4. MandrakeGalaxy II theme (as included with 10.0) is very nice - professional, yet prettier than Red Hat BlueCurve, and more individual than Ubuntu's rather-nice-yet-run-of-the-mill Human.
  5. Evolution 2.0.x as with the other two distros.
Ultimately, this is what I expected Mandrake 10.0 to be. 10.0 promised so much but became frustrating around the edges. This is a far better attempt. Apart from the GNOME 2.6 issue (and apparently you can get 2.8 from somewhere else), I'm relatively happy with this as desktop environment. They need to catch up a little with the work Ubuntu and/or Debian have done on laptops but so do Red Hat/Fedora Core.

Mandrake have a tough time keeping at the forefront of user friendliness. Let's wish them all the best.

Thursday, November 18, 2004


Been getting a copy of SVN up and running today (with WebSVN too). Once I'd bothered reading the FAQ on the site (which points at the relevant sections of the book (which I own)) it was all rather easy really. (I've used CVS, RCS and SCCS in the past).

Now it's time for testing and then the dreaded documentation. If we don't all use it, it'll be useless!

PS. For RHEL users, add this to your RHN sources file and you can get svn for RHEL 3

yum subversion$ARCH/

Wednesday, November 17, 2004

Safari vs. Bulging bookshelves

I've been trying Safari for a while and I'm getting on with it quite well. While I obviously love the joy of owning physical books (over 60 O'Reilly ones...) they go out of date quite quickly and take up a lot of space. Never mind the cost of purchasing them in the first place.

So now I can pick and choose up to 20 books and permanently keep changing them depending on what I'm researching/working on. Cool eh?

(PS. I have bought 5 computing books in the last month! Perhaps this will be the near-end of it though.)

Monday, November 15, 2004

Blam vs Sage vs Live Bookmarks

I normally use BLAM! as my news reader, I'm still stuck with 1.4.1 instead of the shiny Gecko# using 1.6 series but that's another matter. For some reason, it no longer reads Atom, which is a bummer, as most of my friends use blogger.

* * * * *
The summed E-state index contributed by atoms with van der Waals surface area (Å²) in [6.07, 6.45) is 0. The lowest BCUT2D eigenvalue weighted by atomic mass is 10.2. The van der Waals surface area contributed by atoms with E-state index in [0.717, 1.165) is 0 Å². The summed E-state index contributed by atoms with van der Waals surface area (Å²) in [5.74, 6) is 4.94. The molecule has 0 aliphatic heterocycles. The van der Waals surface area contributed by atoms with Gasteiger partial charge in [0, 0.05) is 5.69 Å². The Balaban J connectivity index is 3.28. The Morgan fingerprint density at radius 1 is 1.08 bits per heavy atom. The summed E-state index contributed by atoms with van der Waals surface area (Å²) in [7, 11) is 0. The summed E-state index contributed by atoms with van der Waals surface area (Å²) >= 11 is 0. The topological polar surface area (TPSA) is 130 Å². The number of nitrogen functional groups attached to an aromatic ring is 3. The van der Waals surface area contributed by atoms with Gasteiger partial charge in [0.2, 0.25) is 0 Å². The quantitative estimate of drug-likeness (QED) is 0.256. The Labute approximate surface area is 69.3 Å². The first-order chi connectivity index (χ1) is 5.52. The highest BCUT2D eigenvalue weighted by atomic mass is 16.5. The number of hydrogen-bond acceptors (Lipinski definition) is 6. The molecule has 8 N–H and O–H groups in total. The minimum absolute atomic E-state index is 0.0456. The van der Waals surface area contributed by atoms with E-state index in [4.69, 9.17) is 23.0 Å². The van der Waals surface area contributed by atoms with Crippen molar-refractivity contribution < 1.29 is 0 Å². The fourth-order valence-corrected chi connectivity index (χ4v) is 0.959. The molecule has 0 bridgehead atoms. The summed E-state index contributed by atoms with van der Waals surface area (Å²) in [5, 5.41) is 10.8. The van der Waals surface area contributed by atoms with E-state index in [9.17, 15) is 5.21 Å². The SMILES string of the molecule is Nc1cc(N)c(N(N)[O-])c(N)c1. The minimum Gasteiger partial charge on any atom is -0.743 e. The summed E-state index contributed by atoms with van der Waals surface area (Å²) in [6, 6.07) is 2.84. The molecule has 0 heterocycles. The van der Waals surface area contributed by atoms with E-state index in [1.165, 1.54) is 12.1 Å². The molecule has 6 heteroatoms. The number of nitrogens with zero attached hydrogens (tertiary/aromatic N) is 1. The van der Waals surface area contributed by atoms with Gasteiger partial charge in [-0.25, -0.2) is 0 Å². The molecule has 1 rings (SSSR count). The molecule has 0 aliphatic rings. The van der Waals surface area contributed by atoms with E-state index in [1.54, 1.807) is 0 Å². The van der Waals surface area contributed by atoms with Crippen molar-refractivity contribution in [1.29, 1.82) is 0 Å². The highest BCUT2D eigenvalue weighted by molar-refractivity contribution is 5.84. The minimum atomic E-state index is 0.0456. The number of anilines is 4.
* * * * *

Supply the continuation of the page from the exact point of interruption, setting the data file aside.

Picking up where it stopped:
Sage (for Firefox/Mozilla) was odd as you were using big old Moz to look at stripped down content. Er, weird. Plus it fscked up terribly on certain Planet sites. (Fedora People, for example).

Firefox 1.0's live bookmarks are interesting but just a little mad. (They're menus and they're dynamic! Brain warp.) At least they use the full power of Moz to render any news you choose to look at.

Can't wait to try BLAM! 1.6 (or fix 1.4) as it's still my favourite all-in-one way of reading news.

Tuesday, November 09, 2004

56 bloody kb...

So Firefox 1.0 is out. Thunderbird 0.9 too! (I use both on the evil OS). They (and Gaim 1.0.2) have taken age to download... Mind-numbingly stupid amounts of time.

Some how, I think I'll wait until I get back to work before downloading Fedora Core 3.

Why do these things have to happen when I'm stuck on my modem, instead of on the company's infinitely-fat pipe?

Monday, November 08, 2004

More C#


Read this on bus on the way home. Should be enough to me started. These pocket guides are always good to have around.

Saturday, November 06, 2004

Mono: A Developer's Notebook


I've just read Mono: A Developer's Notebook. Very good. I'm all raring to go at some Command Line and GTK# programming right now.

I have ideas. Lots of ideas. Too many ideas! Let's see what happens...

Friday, November 05, 2004

Fedora Core 2.92 vs. GNOME 2.8

Why is it that both Mandrake (10.0+) and Ubuntu have better laid out menus for GNOME than Fedora Core/Red Hat Enterprise Linux? I believe JDS has got menus laid out sensibly, too.

Red Hat are going to have to pull their fingers out over this. Their menus are a mess and need fixing. I guess it's too late for RHEL 4, but FC4 (5 and 6 and hence RHEL 5) must fix this ugly oversight.

Thursday, November 04, 2004

Fedora Core 2.92

I stuffed tom (my main desktop machine up) yesterday by mixing too much of FC2 and Rawhide (FC2.92) to the point where Sys V init never started.

So I was forced to upgrade this evening (a mere 4 days before FC3 is downloadable from everywhere, and a couple of days from before we'll be able to get it from, which we run).

Still GNOME 2.8 (which is lush under Ubuntu) is a nice upgrade and I hope I'll be able to get my renegade printer working again. Fingers crossed, eh?